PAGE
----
Polymerization stress--is it clinically meaningful?

Dent Mater. 2016 Jan;32(1):1-10. doi: 10.1016/j.dental.2015.06.020. Epub 2015 Jul 26.


Objectives: The objective of this article is to discuss the evidence for polymerization shrinkage and shrinkage stress of dental composite restoratives in terms of its potential relevance to the clinical situation

Methods: Articles relating to the issue of polymerization contraction stress generation in dental composite materials, and the factors that influence it, were reviewed and included. Particular attention was paid to evidence derived from clinical studies. Articles were identified through PubMed and through the bibliographies of other articles.

Results: There is extensive evidence for the presence of polymerization contraction stress in dental composites, as well as evidence for its deleterious effects, which include marginal leakage, gap formation, cuspal deflection, tooth cracking, reduced bond strength and lowered mechanical properties of the restorative. There is little, if any, direct evidence for the clinical effect of these contraction stresses. No study has directly established a link between these stresses and enhanced postoperative sensitivity or recurrent caries, for example. However, the concern over these stresses and the manner in which they influence the placement of current composite materials demonstrates that they are considered to be very important.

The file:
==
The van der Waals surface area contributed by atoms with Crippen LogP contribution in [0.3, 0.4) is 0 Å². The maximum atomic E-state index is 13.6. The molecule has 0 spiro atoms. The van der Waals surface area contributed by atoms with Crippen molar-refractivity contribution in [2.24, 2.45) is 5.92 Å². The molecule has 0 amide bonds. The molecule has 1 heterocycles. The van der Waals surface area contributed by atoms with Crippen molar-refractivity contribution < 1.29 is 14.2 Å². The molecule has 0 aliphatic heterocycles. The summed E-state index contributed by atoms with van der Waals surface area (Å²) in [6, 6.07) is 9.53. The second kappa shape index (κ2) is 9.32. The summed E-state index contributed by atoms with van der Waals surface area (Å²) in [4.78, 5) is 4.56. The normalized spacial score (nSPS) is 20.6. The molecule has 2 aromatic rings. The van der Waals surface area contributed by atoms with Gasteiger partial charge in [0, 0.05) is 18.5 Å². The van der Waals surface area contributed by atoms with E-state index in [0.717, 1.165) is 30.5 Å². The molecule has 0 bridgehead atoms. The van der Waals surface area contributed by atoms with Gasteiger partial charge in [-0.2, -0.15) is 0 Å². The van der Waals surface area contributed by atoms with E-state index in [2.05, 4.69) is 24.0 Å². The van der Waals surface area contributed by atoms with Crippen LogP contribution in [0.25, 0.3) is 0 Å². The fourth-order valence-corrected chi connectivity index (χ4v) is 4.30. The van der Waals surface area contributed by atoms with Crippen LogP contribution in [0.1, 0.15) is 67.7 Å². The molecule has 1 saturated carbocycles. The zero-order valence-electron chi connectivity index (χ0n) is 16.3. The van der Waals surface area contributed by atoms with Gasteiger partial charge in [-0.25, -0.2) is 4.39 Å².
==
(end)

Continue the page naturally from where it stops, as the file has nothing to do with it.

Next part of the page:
Conclusion: Though no direct evidence exists to prove that the generation of contraction stress in dental composite restorations causes reduced clinical longevity, the indirect evidence from numerous in vitro studies and the concern over controlling their effects proves that they are clinically relevant.

Keywords: Clinical; Contraction stress; Dental composite; Polymerization shrinkage; Properties.

MeSH terms

  • Composite Resins / chemistry*
  • Dental Restoration, Permanent
  • Elasticity
  • Hardness
  • Materials Testing
  • Polymerization
  • Tensile Strength


  • Composite Resins